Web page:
The flu virus is prepared by infecting the fluids of chicken embryos with several strains of the virus, and then inactivating the virus with formaldehyde. According to the Mayo Clinic, inactive really means “dead.” When this dead virus enters your system, your body produces antibodies, cells that are like soldiers, that will help protect you from that particular strain for the next six months. When the live virus comes around, your body already has an army of well-equipped soldiers in place to fight it off. In other words, you don’t get sick!
Now, the influenza virus is tricky; it adapts rapidly. This means there’s always the chance that the virus will have mutated enough by the time you’re exposed, such that your body’s antibodies will no longer be effective against it. Picture your soldier cells showing up to battle for one enemy and finding a completely different enemy instead. They’re just not prepared to fight this new interloper! This is why some people still get the flu even after they’ve had a flu shot.
Important Note: If you’re allergic to chicken eggs, do not get a flu shot. Since the vaccine is created using egg embryos, it can cause a severe allergic reaction!
Benefits of the Flu Shot
Ok, so now you know how the flu shot works. Is it worth it? Below is a list of benefits you’ll receive:
1. You Won’t Get Sick
The flu vaccine can protect you from getting the flu all season. Notice I said “can” and not “will.” As you already know, the flu shot is not 100% guaranteed. Most experts agree that the flu shot reduces your chance of getting sick with the virus by 70%-86%.
Just as important, however, the shot can also help the people around you. After all, you won’t be carrying the virus, so you won’t get others sick either. If you work with the public, with kids, or especially with sick or elderly individuals, you might not only save your own life, but their’s too by getting the flu shot.
There are plenty of studies to support that getting the flu shot really does make an impact. For instance, in 2006, the United States began recommending the flu vaccine for preschoolers. Canada, however, didn’t start this same recommendation until 2010. So researchers at Boston Children’s Hospital began comparing flu-related emergency room visits between Boston and Montreal. According to the study, which was published in The New York Times, giving the flu shot to children aged 2-4 years old reduced emergency room visits by 34%. Emergency room visits for children aged 5-18 dropped 18%. That’s pretty significant.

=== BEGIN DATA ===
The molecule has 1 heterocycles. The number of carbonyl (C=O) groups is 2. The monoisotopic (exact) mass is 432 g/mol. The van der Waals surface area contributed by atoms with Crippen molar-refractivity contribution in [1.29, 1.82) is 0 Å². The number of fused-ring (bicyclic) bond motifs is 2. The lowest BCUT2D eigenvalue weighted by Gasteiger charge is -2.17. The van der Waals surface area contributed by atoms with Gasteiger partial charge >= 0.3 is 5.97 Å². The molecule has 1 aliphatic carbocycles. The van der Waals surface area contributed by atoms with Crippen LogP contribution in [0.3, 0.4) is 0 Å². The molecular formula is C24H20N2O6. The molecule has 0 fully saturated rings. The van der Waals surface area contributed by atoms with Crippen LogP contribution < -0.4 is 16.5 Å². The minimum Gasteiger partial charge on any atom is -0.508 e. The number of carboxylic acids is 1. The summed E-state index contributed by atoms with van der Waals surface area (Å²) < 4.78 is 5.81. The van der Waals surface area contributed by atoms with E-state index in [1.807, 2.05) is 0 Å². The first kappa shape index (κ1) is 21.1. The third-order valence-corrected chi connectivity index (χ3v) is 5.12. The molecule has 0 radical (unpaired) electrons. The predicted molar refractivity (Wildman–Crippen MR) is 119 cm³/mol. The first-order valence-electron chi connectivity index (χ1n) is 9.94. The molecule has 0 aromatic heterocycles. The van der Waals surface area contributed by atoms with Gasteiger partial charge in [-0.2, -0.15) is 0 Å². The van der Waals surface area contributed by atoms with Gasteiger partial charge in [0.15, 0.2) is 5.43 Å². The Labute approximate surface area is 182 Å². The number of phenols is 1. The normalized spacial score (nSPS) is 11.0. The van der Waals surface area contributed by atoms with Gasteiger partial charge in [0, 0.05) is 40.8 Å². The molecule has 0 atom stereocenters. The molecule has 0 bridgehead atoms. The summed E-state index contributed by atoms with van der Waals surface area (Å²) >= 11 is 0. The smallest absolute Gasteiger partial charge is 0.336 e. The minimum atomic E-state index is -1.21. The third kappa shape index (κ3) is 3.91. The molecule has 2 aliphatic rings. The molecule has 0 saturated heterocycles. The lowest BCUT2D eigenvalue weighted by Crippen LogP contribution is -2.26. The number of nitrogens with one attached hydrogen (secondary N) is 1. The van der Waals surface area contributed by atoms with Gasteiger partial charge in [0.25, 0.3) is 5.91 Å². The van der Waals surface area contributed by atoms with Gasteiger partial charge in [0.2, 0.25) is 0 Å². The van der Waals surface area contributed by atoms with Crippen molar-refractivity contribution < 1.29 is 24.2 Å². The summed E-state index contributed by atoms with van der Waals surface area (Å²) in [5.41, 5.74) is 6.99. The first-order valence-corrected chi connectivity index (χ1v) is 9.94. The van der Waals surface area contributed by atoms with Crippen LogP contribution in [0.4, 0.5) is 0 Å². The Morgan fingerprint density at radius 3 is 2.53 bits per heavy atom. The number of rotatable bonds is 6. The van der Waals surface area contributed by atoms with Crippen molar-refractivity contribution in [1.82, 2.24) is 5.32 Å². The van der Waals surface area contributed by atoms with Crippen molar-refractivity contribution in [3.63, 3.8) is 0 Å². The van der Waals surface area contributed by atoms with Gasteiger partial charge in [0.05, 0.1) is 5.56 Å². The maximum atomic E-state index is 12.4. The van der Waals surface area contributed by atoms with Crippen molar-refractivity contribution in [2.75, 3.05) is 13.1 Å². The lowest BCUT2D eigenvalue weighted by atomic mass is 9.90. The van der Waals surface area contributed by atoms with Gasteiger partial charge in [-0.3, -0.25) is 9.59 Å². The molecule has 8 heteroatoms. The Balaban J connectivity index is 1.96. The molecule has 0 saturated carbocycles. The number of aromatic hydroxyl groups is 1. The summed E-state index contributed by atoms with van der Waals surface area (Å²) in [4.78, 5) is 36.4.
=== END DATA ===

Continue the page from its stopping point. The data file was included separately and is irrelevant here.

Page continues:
Pregnant mothers who get the flu shot will also pass on that protection to their babies; if their child will be born during the peak flu season, it could save their life if they’re exposed.
2. You’ll Often Save Money
The flu vaccine usually costs between $5-$20. However, consider how much you might have to spend on over-the-counter medications such as TheraFlu or NyQuil if you end up catching the virus. Think about how much you’ll have to spend on a doctor’s office visit (either the full cost or your co-pay) or for any prescription medications. And then there’s the time you’ll lose at work or school.
Does it ultimately pay off to get the flu shot? Well, there are a lot of factors to this question. Science Daily actually did an incredibly thorough breakdown of the cost and potential savings of the flu shot. Based on their analysis, the average person will save around $30 by getting a flu shot, especially if the flu season looks as if it will be severe. However, you can potentially save much more than this if you’re at high risk for complications, or if you work a job that doesn’t give you paid sick time.
Plus, developing complications from the virus can not only put you in the hospital and seriously endanger your life, but it can cost tens of thousands of dollars, especially if you’re uninsured.